Eleven years on, are you still using it productively or have there been times when tech has dictated your creative decisions rather than a useful tool in achieving them?

It really depends on who you are and what you want out of a given album. Technology can be used in any number of ways but the point for me is to keep it human. I don’t know if Prince’s comment directly applies for me in the studio except as it concerns sonic options.

I’m never surprised by how satisfyingly creative a new CYHSY album is and I read that you were particularly grateful for Dave Fridmann’s contributions to your records. To a layman, can you explain what the producer does during the creation of a record like SLT?

Dave is able to sonically guide the album I guess. He takes a bit of pressure off of me and I trust his judgement on how things will shape up. For SLT, we camped out at Dave’s place for 6 weeks. He mostly had us tear down and rebuild songs in hopefully a relatively unique way.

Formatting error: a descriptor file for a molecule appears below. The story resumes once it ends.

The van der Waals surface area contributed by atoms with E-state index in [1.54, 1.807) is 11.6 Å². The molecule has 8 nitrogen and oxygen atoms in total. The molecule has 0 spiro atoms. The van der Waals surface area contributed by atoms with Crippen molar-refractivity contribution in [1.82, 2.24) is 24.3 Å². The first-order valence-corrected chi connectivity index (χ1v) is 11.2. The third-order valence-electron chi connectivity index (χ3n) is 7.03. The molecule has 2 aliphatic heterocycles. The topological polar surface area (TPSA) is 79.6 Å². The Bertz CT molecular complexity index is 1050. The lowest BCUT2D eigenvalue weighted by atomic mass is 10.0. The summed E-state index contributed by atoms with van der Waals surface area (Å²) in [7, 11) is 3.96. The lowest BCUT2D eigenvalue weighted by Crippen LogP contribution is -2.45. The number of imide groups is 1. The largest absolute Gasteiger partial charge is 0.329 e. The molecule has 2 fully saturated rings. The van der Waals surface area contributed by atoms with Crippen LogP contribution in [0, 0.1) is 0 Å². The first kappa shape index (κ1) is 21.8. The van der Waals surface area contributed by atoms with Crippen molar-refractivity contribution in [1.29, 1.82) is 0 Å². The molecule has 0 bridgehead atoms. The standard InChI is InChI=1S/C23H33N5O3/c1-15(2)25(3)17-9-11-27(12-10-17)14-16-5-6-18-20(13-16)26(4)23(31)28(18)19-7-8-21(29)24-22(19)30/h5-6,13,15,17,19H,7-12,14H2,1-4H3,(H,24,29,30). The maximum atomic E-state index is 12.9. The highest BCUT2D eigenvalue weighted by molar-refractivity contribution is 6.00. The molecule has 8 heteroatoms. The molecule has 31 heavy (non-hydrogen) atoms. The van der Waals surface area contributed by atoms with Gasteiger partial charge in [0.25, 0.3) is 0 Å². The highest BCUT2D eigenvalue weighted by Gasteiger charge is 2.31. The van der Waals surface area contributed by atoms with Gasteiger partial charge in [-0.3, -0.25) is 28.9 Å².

America seems to have these musical hot spots geographically… You’re from Philadelphia. What kind of musical influence has the city had on you and your records?

I don’t know that I’ve been too directly influenced by bands in Philadelphia. I think I was more influenced by being brought up here than I have been by any bands in the area. That said, there are and have always been a lot of good ones around.

You’ve been featured on a few shows and movies. Do you have a favourite or even a despised cinematic moment where CYHSY have featured?

I don’t think so. I thought it funny that we made an odd little cameo in the movie, The Great Buck Howard.

Never mind the technological changes we’re experiencing, a lot has changed socially and politically since your debut. Have these changes influenced your music in any way?

I tend to be a little more jaded lately. This has been a particularly tough year but, except for a few older songs, I normally steer clear of social or political commentary. I might come back to it in the near future but because there is so little nuance in politics these days and the indiscretions are just so obvious that I don’t think I’d be shedding much light pointing out the faults of those who should know better.

Can you give our readers a prediction for the future?

Argentina 3 – Nigeria 1.

Clap Your Hands Say Yeah will be back in the UK in October and you can check out their other tour dates here.